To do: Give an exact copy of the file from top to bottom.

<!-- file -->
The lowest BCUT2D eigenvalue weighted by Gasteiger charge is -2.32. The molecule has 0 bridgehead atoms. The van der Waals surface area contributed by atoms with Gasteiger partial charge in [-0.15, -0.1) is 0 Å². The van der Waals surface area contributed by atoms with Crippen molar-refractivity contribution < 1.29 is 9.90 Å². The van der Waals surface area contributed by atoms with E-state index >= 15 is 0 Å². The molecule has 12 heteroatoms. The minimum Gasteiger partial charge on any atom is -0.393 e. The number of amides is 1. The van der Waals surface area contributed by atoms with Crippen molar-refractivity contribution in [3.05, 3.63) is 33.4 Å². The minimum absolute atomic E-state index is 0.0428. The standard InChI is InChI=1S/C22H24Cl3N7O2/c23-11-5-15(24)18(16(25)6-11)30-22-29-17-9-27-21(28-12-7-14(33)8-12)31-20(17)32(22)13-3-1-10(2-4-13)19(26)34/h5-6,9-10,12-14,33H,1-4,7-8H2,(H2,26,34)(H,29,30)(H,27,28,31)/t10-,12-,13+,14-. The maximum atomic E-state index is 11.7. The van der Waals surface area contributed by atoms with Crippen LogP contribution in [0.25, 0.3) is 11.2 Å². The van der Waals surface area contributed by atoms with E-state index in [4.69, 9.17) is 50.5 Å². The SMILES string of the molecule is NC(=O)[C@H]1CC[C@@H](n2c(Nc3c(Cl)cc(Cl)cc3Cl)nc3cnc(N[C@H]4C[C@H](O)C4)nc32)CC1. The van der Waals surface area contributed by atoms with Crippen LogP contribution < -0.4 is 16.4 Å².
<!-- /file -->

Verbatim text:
The lowest BCUT2D eigenvalue weighted by Gasteiger charge is -2.32. The molecule has 0 bridgehead atoms. The van der Waals surface area contributed by atoms with Gasteiger partial charge in [-0.15, -0.1) is 0 Å². The van der Waals surface area contributed by atoms with Crippen molar-refractivity contribution < 1.29 is 9.90 Å². The van der Waals surface area contributed by atoms with E-state index >= 15 is 0 Å². The molecule has 12 heteroatoms. The minimum Gasteiger partial charge on any atom is -0.393 e. The number of amides is 1. The van der Waals surface area contributed by atoms with Crippen molar-refractivity contribution in [3.05, 3.63) is 33.4 Å². The minimum absolute atomic E-state index is 0.0428. The standard InChI is InChI=1S/C22H24Cl3N7O2/c23-11-5-15(24)18(16(25)6-11)30-22-29-17-9-27-21(28-12-7-14(33)8-12)31-20(17)32(22)13-3-1-10(2-4-13)19(26)34/h5-6,9-10,12-14,33H,1-4,7-8H2,(H2,26,34)(H,29,30)(H,27,28,31)/t10-,12-,13+,14-. The maximum atomic E-state index is 11.7. The van der Waals surface area contributed by atoms with Crippen LogP contribution in [0.25, 0.3) is 11.2 Å². The van der Waals surface area contributed by atoms with E-state index in [4.69, 9.17) is 50.5 Å². The SMILES string of the molecule is NC(=O)[C@H]1CC[C@@H](n2c(Nc3c(Cl)cc(Cl)cc3Cl)nc3cnc(N[C@H]4C[C@H](O)C4)nc32)CC1. The van der Waals surface area contributed by atoms with Crippen LogP contribution < -0.4 is 16.4 Å².